As an on-and-off golfer, I didn’t know it would get to a day where I worry about the degree of the wedge. Any recreational golfer can attest to the feeling of excitement and happiness when they first start playing the game. But as we get better, or at least more into it, all of a sudden there’s this new world of technicalities to learn.
One of these things includes understanding the difference between a 54-degree and 56-degree wedge- and what the average golfer should use?
A 56-degree wedge is generally the best club to use with your pitching and gap wedges. A 56-degree wedge will give you an identical distance/gap between your wedges, making it the most adaptable sand wedge. 54-degree wedges are for players with a higher handicap who want an extra 5-10 yards on their shots.
Which one should I use: 54 Or 56 Degree Wedge?
A 56-degree wedge is better for golfing needs of any average golfer looking to have 3 wedges in the bag. If you want to carry 4 wedges, 54-degree will better distribute the weight and gapping. I recommend the 54-degree for those who have a higher handicap and want to get more yardage on their shots.
When I played both of these wedges, I couldn’t tell the difference between them. A 2-degree loft difference is nothing to worry about. So if you’re caught between the two, don’t stress it! Just pick whichever one you like best.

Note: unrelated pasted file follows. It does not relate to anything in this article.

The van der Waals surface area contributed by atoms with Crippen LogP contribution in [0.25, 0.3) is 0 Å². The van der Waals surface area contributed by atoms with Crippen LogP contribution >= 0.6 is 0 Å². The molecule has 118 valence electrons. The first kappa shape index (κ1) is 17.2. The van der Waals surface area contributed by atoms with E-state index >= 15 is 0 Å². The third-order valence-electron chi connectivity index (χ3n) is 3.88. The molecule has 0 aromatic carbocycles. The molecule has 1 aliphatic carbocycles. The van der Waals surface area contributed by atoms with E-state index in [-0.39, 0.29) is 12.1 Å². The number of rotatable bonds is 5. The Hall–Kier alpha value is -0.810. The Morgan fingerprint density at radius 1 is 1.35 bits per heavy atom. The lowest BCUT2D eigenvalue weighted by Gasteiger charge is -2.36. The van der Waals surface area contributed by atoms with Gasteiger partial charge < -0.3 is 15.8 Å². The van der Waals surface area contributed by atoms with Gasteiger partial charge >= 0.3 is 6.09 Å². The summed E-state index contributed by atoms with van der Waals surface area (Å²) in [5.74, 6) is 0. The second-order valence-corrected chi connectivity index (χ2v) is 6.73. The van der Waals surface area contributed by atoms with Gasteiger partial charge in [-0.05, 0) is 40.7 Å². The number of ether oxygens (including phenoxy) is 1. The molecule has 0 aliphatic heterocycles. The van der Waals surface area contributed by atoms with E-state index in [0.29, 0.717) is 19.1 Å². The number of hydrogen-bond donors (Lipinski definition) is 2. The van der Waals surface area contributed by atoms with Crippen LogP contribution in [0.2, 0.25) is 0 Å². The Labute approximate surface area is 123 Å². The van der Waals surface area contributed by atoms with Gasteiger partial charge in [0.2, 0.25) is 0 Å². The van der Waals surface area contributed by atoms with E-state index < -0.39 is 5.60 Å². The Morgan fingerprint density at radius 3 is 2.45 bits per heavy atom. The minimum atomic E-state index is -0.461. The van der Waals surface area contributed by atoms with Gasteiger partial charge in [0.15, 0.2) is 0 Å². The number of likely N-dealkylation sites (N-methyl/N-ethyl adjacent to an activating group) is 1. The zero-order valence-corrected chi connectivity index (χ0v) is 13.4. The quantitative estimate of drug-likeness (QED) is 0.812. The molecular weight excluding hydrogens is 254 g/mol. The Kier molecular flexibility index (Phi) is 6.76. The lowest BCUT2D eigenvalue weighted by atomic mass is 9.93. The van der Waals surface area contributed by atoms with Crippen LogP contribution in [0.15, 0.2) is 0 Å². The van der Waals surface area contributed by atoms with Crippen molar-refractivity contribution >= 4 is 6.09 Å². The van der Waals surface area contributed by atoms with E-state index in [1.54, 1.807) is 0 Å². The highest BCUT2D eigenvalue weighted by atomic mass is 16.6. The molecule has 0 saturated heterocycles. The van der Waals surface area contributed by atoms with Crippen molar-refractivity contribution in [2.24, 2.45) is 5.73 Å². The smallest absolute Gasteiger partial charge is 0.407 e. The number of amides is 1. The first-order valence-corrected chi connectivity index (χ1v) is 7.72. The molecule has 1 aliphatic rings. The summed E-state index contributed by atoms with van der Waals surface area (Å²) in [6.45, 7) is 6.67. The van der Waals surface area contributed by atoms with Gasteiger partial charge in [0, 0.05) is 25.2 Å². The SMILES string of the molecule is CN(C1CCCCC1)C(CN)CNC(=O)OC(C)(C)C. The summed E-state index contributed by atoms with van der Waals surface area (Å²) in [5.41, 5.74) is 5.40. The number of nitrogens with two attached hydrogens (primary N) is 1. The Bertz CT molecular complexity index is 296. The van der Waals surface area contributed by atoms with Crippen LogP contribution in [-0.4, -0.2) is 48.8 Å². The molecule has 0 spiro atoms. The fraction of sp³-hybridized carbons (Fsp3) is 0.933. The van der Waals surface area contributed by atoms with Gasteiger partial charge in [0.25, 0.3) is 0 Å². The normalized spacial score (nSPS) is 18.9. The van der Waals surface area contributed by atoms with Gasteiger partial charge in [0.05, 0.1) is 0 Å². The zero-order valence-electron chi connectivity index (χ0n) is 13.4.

For golfers such as Jon, he found the 56-degree wedge to be more effective at getting the ball out of the sand. He also found it simpler to get the ball up and over a bunker, tree, or other obstacle and that’s why he plays with a 56-degree wedge.
The decision of which wedge to carry should consider the number of wedges you want to carry and the desired yardage gapping between your clubs. For average golfers, I recommend carrying 3 wedges and having yardage gaps of 10-15 yards between each club. This will give you plenty of options to attack the green from anywhere on the course.
If you have a higher handicap and are looking for an extra 5-10 yards on your shots, go with the 54-degree wedge. If you want the most versatility and identical yardage gaps between your pitching and gap wedges, go with the 56-degree wedge.
Golfing Beginners – Start with 4 or 5 wedges:
If you’re just starting out, I recommend carrying 4 or 5 wedges. This will give you plenty of options to attack the green from anywhere on the course. You can always take a few clubs out of your bag as you get better and start to narrow down which ones you like best.
- 4 Wedges – Pitching wedge (46-48 degrees), Gap wedge (50-52 degrees), Sand wedge (54-56 degrees), Lob wedge (58-60 degrees)
- 5 Wedges – Pitching wedge (46-48 degrees), Approach wedge (49-51 degrees), Gap wedge (52-54 degrees), Sand wedge (55-57 degrees), Lob wedge (58-60 degrees).
As a beginner, you’ll want to start with a higher-lofted pitching wedge and work your way down to the lower-lofted lob wedge. This will give you a good understanding of how each club performs and help you narrow down which ones you like best.
3 Wedges for mid to high Handicap:
If you have a mid to high handicap, I recommend carrying 3 wedges. This reduced number of clubs will help you focus on hitting each one well and make it easier to decide which shots you can and can’t hit.